How the Supreme Court's Health Reform Ruling May Affect the Latino Population
This is part of a series in which Robert Wood Johnson Foundation (RWJF) leaders, scholars, grantees and alumni offer perspectives on the U.S. Supreme Court rulings on the Affordable Care Act. Gabriel R. Sanchez, PhD, is an associate professor of political science at the University of New Mexico, assistant director of the RWJF Center for Health Policy at the University of New Mexico, and director of Research for Latino Decisions.
The Supreme Court decision regarding the constitutionally of the signature policy victory of the Obama administration has been the most anticipated and hotly debated decision of the Court in recent memory. In the spirit of a prior Human Capital blog post I wrote back in November, I wanted to take advantage of the opportunity to participate in this series by providing a perspective on how this decision will likely impact the Latino population. I have been analyzing public opinion toward health care reform for some time now, and draw on some of this data to provide a few examples. I focus my attention here on some of the more intriguing relationships to emphasize the complexity of Latino’s views of this historic policy.
Latinos had a lot at stake in this decision, as the Affordable Care Act (ACA) is projected to expand insurance to 9 million Latinos. It is therefore not surprising that support for health care reform, and the ACA in particular, has been higher among Latinos when compared to non-Latinos. In fact, since Latino Decisions started collecting data in October 2011, on average 51 percent of Latinos have supported the ACA. Conversely, as reflected in the figure below, the percentage of Latino voters who want to repeal the law has been lower than what other polls have shown for the non-Latino population over this time period.
It is important to note that survey questions we utilize to gauge support for expansion of health coverage often cue voters to consider that providing more Americans with health insurance could mean an increase in their personal taxes. For example, below are the results from a question posed in a 2009 Latino Decisions/UNM-RWJF Center/impreMedia survey which asked respondents: “Do you think the Federal government should ensure that all people have health insurance, even if it means raising taxes, or do you think we should continue with the current health care system?” As depicted in the figure below, more than twice as many Latino registered voters would prefer to see increased taxes to ensure that all Americans have health insurance than to continue with the current system. This implies that Latino voters understand that expanding access to coverage will result in higher taxes.
As noted in my prior Human Capital blog post, survey research focused on Latinos must pay attention to potential differences in attitudes within diverse communities, including Latinos. This potential variation in policy attitudes within the Latino community is most evident when we look at support levels for the ACA by nativity. In a January, 2012 Latino Decisions/Univision News survey, we found that only 21 percent of foreign-born naturalized Latino citizens felt that the ACA should be repealed compared to 34 percent among the native-born population. This is an intuitive finding that some would argue is based on underlying self-interest, as foreign-born Latinos are less likely to have access to insurance.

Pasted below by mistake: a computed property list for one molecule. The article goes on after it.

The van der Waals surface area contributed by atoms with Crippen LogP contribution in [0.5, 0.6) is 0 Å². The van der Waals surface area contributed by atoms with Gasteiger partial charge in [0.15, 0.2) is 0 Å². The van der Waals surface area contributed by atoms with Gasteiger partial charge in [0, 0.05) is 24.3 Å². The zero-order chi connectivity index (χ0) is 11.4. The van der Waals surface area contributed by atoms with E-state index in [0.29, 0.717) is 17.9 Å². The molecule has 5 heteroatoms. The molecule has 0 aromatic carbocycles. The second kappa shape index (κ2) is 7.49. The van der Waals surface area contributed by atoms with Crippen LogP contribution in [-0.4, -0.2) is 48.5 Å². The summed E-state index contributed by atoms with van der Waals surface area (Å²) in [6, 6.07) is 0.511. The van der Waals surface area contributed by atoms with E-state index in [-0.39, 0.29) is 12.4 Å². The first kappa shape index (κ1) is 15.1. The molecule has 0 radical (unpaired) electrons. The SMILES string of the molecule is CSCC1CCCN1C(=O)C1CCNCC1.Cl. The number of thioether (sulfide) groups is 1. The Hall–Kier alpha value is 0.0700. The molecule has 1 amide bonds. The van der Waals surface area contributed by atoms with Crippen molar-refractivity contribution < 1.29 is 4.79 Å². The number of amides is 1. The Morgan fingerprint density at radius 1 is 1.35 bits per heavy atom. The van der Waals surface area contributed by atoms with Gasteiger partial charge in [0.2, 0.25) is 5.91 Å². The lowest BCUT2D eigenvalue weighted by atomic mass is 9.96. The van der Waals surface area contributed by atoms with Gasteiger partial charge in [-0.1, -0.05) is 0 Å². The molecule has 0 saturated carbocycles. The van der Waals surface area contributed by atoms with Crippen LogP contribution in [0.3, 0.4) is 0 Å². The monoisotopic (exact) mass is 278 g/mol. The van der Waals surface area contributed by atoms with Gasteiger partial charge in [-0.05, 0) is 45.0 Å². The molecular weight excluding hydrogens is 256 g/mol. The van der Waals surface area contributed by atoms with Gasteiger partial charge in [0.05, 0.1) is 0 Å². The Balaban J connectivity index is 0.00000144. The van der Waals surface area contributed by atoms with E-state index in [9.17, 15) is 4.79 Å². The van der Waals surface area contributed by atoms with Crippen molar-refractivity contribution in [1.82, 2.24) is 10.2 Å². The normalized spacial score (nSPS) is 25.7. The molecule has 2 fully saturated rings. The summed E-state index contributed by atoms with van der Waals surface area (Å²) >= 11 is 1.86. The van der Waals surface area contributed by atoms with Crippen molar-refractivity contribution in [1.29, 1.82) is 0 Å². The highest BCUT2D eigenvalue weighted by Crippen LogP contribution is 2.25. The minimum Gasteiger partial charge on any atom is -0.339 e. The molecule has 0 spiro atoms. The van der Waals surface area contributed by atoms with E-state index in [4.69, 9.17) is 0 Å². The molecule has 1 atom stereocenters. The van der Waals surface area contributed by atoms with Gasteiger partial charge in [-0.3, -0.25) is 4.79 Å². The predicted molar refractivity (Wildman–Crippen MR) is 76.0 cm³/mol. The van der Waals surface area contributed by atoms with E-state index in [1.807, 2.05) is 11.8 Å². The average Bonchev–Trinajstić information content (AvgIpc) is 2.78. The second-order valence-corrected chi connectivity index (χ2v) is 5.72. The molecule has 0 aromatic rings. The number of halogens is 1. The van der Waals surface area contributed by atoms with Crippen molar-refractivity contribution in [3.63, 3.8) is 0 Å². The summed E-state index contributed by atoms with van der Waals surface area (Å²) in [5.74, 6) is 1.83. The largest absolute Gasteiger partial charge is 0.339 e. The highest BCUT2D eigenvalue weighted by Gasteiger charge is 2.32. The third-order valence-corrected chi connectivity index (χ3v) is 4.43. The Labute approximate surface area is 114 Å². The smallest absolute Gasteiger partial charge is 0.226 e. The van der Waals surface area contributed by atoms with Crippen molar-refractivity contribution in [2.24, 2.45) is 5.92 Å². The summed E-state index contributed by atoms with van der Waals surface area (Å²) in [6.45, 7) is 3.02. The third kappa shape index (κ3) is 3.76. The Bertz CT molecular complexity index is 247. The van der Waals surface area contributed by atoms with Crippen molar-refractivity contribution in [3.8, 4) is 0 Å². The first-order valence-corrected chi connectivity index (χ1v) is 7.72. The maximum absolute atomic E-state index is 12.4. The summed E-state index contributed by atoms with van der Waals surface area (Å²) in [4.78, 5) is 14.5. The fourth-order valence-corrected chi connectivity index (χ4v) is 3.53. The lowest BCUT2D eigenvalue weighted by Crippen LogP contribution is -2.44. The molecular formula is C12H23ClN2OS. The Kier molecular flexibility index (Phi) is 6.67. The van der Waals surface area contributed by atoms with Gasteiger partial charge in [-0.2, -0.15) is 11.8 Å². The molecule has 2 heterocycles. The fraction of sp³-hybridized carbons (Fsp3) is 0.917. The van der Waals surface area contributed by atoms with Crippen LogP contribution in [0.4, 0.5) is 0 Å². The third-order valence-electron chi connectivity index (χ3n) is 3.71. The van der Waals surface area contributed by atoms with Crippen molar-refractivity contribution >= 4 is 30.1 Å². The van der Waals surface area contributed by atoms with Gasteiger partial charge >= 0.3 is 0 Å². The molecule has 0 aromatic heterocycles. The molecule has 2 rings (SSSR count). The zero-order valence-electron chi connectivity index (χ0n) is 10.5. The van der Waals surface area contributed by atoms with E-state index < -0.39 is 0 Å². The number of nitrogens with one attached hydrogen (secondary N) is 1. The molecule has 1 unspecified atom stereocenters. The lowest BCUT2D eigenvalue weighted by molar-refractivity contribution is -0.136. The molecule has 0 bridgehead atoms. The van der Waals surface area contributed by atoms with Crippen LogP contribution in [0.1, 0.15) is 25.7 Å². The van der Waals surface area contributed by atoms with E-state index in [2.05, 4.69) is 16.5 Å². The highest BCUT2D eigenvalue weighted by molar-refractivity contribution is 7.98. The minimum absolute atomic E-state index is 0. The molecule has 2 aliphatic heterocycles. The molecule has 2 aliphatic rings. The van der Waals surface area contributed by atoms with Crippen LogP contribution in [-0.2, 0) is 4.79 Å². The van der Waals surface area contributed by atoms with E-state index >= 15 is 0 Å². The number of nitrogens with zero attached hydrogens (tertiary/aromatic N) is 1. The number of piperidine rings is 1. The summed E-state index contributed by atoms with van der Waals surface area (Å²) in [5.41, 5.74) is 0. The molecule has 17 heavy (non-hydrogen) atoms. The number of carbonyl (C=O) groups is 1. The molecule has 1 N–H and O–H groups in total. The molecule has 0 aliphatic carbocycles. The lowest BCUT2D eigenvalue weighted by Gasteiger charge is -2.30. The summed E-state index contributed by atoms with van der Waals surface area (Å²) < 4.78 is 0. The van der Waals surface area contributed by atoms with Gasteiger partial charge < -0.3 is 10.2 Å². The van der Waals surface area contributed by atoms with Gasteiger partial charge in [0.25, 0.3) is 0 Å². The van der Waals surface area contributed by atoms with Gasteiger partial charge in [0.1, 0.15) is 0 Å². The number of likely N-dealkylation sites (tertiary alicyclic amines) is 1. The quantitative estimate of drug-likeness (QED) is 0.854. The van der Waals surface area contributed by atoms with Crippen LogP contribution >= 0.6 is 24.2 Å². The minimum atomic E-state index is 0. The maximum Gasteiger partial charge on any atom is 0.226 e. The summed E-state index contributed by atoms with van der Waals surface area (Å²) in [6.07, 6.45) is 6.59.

Things become more complicated however when we focus our attention to attitudes toward the individual mandate. Here, we see that sub-groups of Latinos that we might view as winners following the recent Court’s decision do not necessarily see it that way. For example, the ACA allows children to remain covered through their parent’s plan through age 26. Latinos are significantly younger than the general population—31.3 percent of Latino citizens were between the ages of 18 and 29, compared to only 19.2 percent of whites—which leads to a higher ratio of expanded coverage for Latinos than non-Latinos due to this aspect of the larger law. Researchers from the Health and Human Services Department estimate that over 700,000 Latinos now have health insurance because of this provision. However, a June, 2011 survey conducted by Latino Decisions in collaboration with the Robert Wood Johnson Foundation Center for Health Policy at the University of New Mexico indicated that 34 percent of Latinos between 18 and 34 years of age believe that the law should be repealed, compared to 29 percent overall. This is an example of how important it is to explore internal variation within the Latino population, as attitudes can vary in important ways within communities toward public policies.
While I believe that data suggests that Latino voters’ reaction to the Supreme Court’s decision is on the whole positive, this post points out that Latino’s views toward the ACA are complex and varied.
If the law is successful in expanding access to insurance to a wider segment of the population, while bringing down the bloated costs of care for many, I am confident that future survey work will show that Latinos will look back at this moment in history as a turning point in the battle to end health disparities facing their community.